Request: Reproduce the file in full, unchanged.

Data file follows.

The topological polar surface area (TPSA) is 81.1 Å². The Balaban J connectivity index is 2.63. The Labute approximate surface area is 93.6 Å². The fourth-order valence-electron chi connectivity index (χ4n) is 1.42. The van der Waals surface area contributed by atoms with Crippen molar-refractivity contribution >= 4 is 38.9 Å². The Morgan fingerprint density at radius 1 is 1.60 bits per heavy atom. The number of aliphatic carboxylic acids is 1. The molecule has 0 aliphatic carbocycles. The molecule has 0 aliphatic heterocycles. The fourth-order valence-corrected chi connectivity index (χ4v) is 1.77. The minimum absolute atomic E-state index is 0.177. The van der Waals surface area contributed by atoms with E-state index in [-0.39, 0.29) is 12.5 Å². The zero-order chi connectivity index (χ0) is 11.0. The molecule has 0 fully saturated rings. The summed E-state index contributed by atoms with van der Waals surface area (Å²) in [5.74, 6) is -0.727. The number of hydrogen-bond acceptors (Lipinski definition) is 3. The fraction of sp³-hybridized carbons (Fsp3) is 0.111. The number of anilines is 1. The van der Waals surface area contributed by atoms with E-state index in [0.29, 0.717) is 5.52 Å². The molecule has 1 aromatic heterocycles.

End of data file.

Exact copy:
The topological polar surface area (TPSA) is 81.1 Å². The Balaban J connectivity index is 2.63. The Labute approximate surface area is 93.6 Å². The fourth-order valence-electron chi connectivity index (χ4n) is 1.42. The van der Waals surface area contributed by atoms with Crippen molar-refractivity contribution >= 4 is 38.9 Å². The Morgan fingerprint density at radius 1 is 1.60 bits per heavy atom. The number of aliphatic carboxylic acids is 1. The molecule has 0 aliphatic carbocycles. The molecule has 0 aliphatic heterocycles. The fourth-order valence-corrected chi connectivity index (χ4v) is 1.77. The minimum absolute atomic E-state index is 0.177. The van der Waals surface area contributed by atoms with E-state index in [-0.39, 0.29) is 12.5 Å². The zero-order chi connectivity index (χ0) is 11.0. The molecule has 0 fully saturated rings. The summed E-state index contributed by atoms with van der Waals surface area (Å²) in [5.74, 6) is -0.727. The number of hydrogen-bond acceptors (Lipinski definition) is 3. The fraction of sp³-hybridized carbons (Fsp3) is 0.111. The number of anilines is 1. The van der Waals surface area contributed by atoms with E-state index in [0.29, 0.717) is 5.52 Å². The molecule has 1 aromatic heterocycles.